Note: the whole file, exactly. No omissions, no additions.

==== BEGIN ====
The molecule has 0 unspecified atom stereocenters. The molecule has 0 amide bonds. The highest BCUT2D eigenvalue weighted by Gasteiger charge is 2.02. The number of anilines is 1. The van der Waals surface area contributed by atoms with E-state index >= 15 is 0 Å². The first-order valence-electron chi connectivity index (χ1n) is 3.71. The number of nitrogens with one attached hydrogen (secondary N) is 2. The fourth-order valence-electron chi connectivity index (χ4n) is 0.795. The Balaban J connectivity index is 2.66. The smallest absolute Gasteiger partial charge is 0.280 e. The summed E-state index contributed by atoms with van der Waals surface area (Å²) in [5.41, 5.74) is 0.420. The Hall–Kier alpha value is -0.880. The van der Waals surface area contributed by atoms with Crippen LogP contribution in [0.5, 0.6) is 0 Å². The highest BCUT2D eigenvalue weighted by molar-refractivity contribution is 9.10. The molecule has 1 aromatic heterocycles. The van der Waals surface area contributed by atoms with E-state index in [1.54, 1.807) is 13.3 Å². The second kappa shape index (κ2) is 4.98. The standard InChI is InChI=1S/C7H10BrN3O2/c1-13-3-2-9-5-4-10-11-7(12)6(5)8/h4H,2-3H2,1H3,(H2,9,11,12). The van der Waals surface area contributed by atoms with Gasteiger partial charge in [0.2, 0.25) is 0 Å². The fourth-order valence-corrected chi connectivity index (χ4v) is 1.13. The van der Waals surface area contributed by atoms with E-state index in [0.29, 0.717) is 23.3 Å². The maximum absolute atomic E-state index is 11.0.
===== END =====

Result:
The molecule has 0 unspecified atom stereocenters. The molecule has 0 amide bonds. The highest BCUT2D eigenvalue weighted by Gasteiger charge is 2.02. The number of anilines is 1. The van der Waals surface area contributed by atoms with E-state index >= 15 is 0 Å². The first-order valence-electron chi connectivity index (χ1n) is 3.71. The number of nitrogens with one attached hydrogen (secondary N) is 2. The fourth-order valence-electron chi connectivity index (χ4n) is 0.795. The Balaban J connectivity index is 2.66. The smallest absolute Gasteiger partial charge is 0.280 e. The summed E-state index contributed by atoms with van der Waals surface area (Å²) in [5.41, 5.74) is 0.420. The Hall–Kier alpha value is -0.880. The van der Waals surface area contributed by atoms with Crippen LogP contribution in [0.5, 0.6) is 0 Å². The highest BCUT2D eigenvalue weighted by molar-refractivity contribution is 9.10. The molecule has 1 aromatic heterocycles. The van der Waals surface area contributed by atoms with E-state index in [1.54, 1.807) is 13.3 Å². The second kappa shape index (κ2) is 4.98. The standard InChI is InChI=1S/C7H10BrN3O2/c1-13-3-2-9-5-4-10-11-7(12)6(5)8/h4H,2-3H2,1H3,(H2,9,11,12). The van der Waals surface area contributed by atoms with Gasteiger partial charge in [0.2, 0.25) is 0 Å². The fourth-order valence-corrected chi connectivity index (χ4v) is 1.13. The van der Waals surface area contributed by atoms with E-state index in [0.29, 0.717) is 23.3 Å². The maximum absolute atomic E-state index is 11.0.